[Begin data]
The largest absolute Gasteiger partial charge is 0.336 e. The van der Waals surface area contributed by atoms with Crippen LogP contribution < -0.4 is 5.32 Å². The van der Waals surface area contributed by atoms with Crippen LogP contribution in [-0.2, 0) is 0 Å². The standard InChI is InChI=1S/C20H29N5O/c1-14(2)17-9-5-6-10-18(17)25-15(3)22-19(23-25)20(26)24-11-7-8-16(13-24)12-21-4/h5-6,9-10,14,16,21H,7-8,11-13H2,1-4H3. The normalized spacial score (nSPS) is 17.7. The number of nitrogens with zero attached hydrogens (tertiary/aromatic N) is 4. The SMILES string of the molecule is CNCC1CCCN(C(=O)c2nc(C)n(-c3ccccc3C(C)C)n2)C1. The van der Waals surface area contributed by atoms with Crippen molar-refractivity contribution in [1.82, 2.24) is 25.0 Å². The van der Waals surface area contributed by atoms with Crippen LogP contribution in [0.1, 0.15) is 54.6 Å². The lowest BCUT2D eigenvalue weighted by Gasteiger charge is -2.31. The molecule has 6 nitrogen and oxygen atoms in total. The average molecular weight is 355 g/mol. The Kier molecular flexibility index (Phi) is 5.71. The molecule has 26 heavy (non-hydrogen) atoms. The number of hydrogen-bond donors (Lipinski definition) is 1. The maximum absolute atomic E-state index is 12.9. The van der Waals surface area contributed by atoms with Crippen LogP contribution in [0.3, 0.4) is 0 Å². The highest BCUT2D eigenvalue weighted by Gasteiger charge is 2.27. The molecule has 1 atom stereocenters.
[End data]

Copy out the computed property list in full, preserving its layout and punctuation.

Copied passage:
The largest absolute Gasteiger partial charge is 0.336 e. The van der Waals surface area contributed by atoms with Crippen LogP contribution < -0.4 is 5.32 Å². The van der Waals surface area contributed by atoms with Crippen LogP contribution in [-0.2, 0) is 0 Å². The standard InChI is InChI=1S/C20H29N5O/c1-14(2)17-9-5-6-10-18(17)25-15(3)22-19(23-25)20(26)24-11-7-8-16(13-24)12-21-4/h5-6,9-10,14,16,21H,7-8,11-13H2,1-4H3. The normalized spacial score (nSPS) is 17.7. The number of nitrogens with zero attached hydrogens (tertiary/aromatic N) is 4. The SMILES string of the molecule is CNCC1CCCN(C(=O)c2nc(C)n(-c3ccccc3C(C)C)n2)C1. The van der Waals surface area contributed by atoms with Crippen molar-refractivity contribution in [1.82, 2.24) is 25.0 Å². The van der Waals surface area contributed by atoms with Crippen LogP contribution in [0.1, 0.15) is 54.6 Å². The lowest BCUT2D eigenvalue weighted by Gasteiger charge is -2.31. The molecule has 6 nitrogen and oxygen atoms in total. The average molecular weight is 355 g/mol. The Kier molecular flexibility index (Phi) is 5.71. The molecule has 26 heavy (non-hydrogen) atoms. The number of hydrogen-bond donors (Lipinski definition) is 1. The maximum absolute atomic E-state index is 12.9. The van der Waals surface area contributed by atoms with Crippen LogP contribution in [0.3, 0.4) is 0 Å². The highest BCUT2D eigenvalue weighted by Gasteiger charge is 2.27. The molecule has 1 atom stereocenters.